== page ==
Childless couples won’t be really aware of this but when your first child is born you are given an instruction manual. It’s quite a nice idea; out pops baby and you’re automatically given this manual to go along with it. Cool. It’s quite a weighty tome but the surprising thing is that when I looked inside mine it was completely blank. It seems one has to fill it in oneself.
I still have mine, it’s divided into various chapters, chapter one is roughly from birth to when the little tike starts primary school, chapter two is primary school years, chapter three secondary school years and four is university years..
Chapter one has advice on how long it takes for stitches to heal up (way too long), who’s turn it is to feed the baby (always yours) and what is the best cracked nipple cream to use (Lansinoh). There’s also an explanation of words/phrases a man has never come across in his life; like episiotomy, colostrum, meconium and “you’re never coming near me with that thing ever again”.
Additional areas for reference is what to say when your friends pass their (utterly ghastly) baby clothes down to you in a large black bin liner (Oh wonderful, thank you so much, these are all so CUTE!) before placing same bin liner in loft to lay there collecting dust until one of your friends has a rug-rat of their own and you get to (completely guilt free) dump – umm I mean ‘donate’, same baby clothes to them. It’s a bit like an extremely slow version of Pass The Parcel, eventually this bag of baby clothes will end up back with original couples baby, who by that time will have her own baby and the whole cycle starts all over again.
Chapter two involves such delights as choosing which area you will be moving to get into a good church school catchment area and just how many times you have to make a big show of going to the local church so the priest/minister sees you and will approve your sons application to said school. (every single bleeding Sunday for at least three years if you’re wondering – and you have to help out at church summer fairs, spring sales and completely naff dances etc). Also, here’s a tip, try not to pick a church were said priest is elderly and about to retire or you could be going to church for a few years of wasted effort and have to make friends with new priest.
Chapter two also involves the transition from taking son to school were he cries like a little girl and hangs onto your leg like a limpet mine as you try to prise him off at year one to year six were he runs ahead of you into the school playground because he doesn’t want to be seen with you in those cheap sneakers you bought in Pound Stretchers.
And the baseball hat.
And is excruciatingly embarrassed when you shout ‘Bye Bye Darling, I love you’ across the playground whilst he’s in deep conflab with his school chums.
(ahhh one of the few remaining pleasure’s of fatherhood – tormenting your first born!)
Chapter three AKA pre-empty nest syndrome is broadly where I am now with my two rug-rats.
I have already asked the Army what is the minimal recruiting age (16 and a half) so I have to wait at least two more years before I fill in the application form – I mean ‘they’ fill in the application form. What the manual doesn’t tell you about this age (14 & 12) is that your children turn into monosyllabic Neanderthals who seem to spread their mess around the flat like the black death infecting everything* and everyone.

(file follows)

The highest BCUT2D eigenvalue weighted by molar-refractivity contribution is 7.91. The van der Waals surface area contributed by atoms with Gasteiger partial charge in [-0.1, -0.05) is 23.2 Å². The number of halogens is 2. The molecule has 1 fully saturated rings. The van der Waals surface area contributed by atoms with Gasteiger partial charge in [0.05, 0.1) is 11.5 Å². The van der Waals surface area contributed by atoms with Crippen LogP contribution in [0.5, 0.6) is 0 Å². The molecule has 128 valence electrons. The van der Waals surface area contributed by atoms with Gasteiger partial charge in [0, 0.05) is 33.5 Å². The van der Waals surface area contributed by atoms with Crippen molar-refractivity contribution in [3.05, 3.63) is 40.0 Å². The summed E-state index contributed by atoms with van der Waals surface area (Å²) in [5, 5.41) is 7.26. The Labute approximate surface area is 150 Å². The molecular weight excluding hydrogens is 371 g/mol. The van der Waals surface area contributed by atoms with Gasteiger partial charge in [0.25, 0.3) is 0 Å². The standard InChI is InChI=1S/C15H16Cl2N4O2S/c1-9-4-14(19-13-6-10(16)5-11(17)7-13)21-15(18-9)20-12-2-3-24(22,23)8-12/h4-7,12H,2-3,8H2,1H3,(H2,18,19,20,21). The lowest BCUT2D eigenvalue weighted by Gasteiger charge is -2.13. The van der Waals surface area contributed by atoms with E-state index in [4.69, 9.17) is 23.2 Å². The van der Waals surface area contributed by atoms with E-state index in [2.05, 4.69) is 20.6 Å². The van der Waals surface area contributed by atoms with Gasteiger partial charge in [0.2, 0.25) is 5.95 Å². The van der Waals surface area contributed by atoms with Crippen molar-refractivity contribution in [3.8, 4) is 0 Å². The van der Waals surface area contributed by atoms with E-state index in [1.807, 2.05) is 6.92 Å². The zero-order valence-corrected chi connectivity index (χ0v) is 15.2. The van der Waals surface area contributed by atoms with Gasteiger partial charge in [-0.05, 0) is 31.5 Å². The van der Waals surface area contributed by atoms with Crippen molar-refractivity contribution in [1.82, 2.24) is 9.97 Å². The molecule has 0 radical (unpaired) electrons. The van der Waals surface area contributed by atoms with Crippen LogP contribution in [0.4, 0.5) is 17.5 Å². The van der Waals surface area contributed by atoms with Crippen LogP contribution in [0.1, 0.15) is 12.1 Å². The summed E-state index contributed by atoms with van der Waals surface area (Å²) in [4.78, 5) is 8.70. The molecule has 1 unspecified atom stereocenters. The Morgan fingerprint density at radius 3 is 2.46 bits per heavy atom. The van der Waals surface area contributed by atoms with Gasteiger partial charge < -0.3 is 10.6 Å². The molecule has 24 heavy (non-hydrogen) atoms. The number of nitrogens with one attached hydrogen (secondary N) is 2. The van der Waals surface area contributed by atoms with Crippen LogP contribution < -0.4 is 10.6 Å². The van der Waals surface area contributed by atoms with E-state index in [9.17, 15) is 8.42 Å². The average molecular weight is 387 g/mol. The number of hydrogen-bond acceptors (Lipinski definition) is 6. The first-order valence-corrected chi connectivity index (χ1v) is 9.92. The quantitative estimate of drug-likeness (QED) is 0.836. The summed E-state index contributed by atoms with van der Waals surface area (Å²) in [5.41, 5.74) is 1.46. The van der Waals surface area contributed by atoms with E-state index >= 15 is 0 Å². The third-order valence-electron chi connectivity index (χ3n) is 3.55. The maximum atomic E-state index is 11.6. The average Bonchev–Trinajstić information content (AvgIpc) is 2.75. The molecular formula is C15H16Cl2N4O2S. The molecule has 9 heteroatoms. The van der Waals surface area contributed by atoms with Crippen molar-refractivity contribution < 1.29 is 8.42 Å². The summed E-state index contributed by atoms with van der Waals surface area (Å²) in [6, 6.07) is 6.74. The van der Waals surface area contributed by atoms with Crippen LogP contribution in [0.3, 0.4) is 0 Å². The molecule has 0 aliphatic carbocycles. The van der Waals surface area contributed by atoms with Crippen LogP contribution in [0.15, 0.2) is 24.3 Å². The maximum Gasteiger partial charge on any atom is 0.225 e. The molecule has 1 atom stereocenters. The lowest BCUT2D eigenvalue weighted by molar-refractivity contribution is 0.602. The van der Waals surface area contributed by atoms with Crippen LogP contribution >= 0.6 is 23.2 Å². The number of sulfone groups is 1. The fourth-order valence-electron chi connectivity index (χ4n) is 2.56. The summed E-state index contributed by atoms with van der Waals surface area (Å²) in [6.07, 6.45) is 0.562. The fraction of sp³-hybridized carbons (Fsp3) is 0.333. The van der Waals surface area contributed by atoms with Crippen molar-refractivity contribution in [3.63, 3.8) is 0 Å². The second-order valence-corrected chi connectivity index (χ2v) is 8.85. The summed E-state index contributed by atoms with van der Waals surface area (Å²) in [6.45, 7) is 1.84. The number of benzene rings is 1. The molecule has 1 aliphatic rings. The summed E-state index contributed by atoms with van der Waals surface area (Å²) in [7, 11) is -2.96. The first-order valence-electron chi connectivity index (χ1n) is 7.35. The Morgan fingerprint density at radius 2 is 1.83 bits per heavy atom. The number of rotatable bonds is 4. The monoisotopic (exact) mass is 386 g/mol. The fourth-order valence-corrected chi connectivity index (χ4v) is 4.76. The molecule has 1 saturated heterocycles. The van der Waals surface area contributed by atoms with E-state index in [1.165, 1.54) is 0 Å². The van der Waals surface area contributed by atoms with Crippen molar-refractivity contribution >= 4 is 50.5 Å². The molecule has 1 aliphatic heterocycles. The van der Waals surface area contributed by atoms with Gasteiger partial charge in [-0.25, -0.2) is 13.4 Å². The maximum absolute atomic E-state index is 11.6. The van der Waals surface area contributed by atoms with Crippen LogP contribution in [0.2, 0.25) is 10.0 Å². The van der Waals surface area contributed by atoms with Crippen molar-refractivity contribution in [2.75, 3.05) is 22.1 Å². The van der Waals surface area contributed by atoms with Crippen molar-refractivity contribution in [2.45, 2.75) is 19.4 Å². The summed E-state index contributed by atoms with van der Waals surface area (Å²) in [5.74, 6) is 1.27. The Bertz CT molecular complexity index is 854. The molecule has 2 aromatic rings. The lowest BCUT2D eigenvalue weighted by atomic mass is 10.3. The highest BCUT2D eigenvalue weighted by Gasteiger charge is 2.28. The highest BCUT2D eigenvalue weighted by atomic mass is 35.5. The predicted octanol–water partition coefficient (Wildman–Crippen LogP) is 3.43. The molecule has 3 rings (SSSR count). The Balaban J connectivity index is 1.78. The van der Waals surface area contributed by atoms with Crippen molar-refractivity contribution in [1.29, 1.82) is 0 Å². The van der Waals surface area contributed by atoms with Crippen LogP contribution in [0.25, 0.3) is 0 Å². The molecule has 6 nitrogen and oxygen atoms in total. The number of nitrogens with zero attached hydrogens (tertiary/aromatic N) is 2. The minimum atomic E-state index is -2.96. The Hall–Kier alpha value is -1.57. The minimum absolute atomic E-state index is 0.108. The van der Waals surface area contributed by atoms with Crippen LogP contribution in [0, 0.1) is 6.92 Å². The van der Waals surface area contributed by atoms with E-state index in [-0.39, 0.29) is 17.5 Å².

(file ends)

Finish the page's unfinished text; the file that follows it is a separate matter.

My only role in this chapter of their lives is to provide money, sugar, internet access, taxi and general dogsbody as they become much more independent and only pitch up at doorstep when it’s raining – or as is more often the case, call me on their mobile and ask for a lift from some god forsaken hole whilst I am snug as a bug in a rug.
And this is the surprising thing that no-one tells you, it seems like once rug-rat #1 pops out then you have no life, at least no social life and when you chat to other parents this is the story you get but none of them actually tell you that once the kids start secondary school they become much more independent and will spend time with their friends or away on adventures. So as a parent chapter three of the baby manual should be sub-titled the Pre-Empty Nest Stage and it actually can be quite fun – especially if you are a tad mischievous like me… For example, I left rug-rat #1 off at college this morning at 7am where he’s joining the other 300 Neanderthals of his year group and heading to the deepest darkest jungle of Kent to learn the art of bushcraft for three days. Not washing for three days and cooking by open fire will be the order of the day.. This is going to be complete shock to him because as far as he is concerned all food comes precooked in a polystyrene box with a side order of fries and a thick shake.. shock number two is going three days without internet access or his laptop, he will be going ‘cold turkey’ for these three days, which by co-incidence will probably be what he’ll be eating as well.
Being somewhat mischievous I’ve had some fun messing with him. Some of you whom are of a certain age will remember the 1977 Roots series on the telly, in an early scene young Kunta Kinte is taken away from his village into the bush by the elders to undergo the initiation ritual from boyhood to manhood. This involves spending a few days out in the bush drinking various vile concoctions and then lining up to be circumcised with a rather terrifying looking double bladed knife;
It was probably very mean of me to show #1 that particular clip over and over again last night and suggest that’s what’s going to happen when he gets there..and was probably even meaner of me to tell his year tutor who is accompanying them about it, the tutor just happens to have a large machete for chopping his way through the forest..
Ahhh.. tormenting your first born, can life get any better?
I’m going to hell, aren’t I?
(*thank you Snowbunny)